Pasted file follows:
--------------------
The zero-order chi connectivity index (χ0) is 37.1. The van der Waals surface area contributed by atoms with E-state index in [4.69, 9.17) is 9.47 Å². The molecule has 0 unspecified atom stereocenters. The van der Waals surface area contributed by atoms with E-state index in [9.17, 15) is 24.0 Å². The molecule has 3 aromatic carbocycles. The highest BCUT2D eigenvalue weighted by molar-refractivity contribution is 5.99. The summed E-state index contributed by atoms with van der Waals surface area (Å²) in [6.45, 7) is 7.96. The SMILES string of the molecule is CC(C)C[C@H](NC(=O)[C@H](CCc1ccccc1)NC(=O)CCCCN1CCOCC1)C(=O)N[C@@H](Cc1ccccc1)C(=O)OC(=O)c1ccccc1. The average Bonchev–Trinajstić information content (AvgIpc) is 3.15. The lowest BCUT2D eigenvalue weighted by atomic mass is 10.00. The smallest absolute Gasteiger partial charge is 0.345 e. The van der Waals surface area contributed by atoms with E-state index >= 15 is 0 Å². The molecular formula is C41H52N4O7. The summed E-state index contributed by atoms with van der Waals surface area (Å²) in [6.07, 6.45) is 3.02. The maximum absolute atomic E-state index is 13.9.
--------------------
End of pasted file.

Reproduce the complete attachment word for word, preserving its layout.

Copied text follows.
The zero-order chi connectivity index (χ0) is 37.1. The van der Waals surface area contributed by atoms with E-state index in [4.69, 9.17) is 9.47 Å². The molecule has 0 unspecified atom stereocenters. The van der Waals surface area contributed by atoms with E-state index in [9.17, 15) is 24.0 Å². The molecule has 3 aromatic carbocycles. The highest BCUT2D eigenvalue weighted by molar-refractivity contribution is 5.99. The summed E-state index contributed by atoms with van der Waals surface area (Å²) in [6.45, 7) is 7.96. The SMILES string of the molecule is CC(C)C[C@H](NC(=O)[C@H](CCc1ccccc1)NC(=O)CCCCN1CCOCC1)C(=O)N[C@@H](Cc1ccccc1)C(=O)OC(=O)c1ccccc1. The average Bonchev–Trinajstić information content (AvgIpc) is 3.15. The lowest BCUT2D eigenvalue weighted by atomic mass is 10.00. The smallest absolute Gasteiger partial charge is 0.345 e. The van der Waals surface area contributed by atoms with E-state index >= 15 is 0 Å². The molecular formula is C41H52N4O7. The summed E-state index contributed by atoms with van der Waals surface area (Å²) in [6.07, 6.45) is 3.02. The maximum absolute atomic E-state index is 13.9.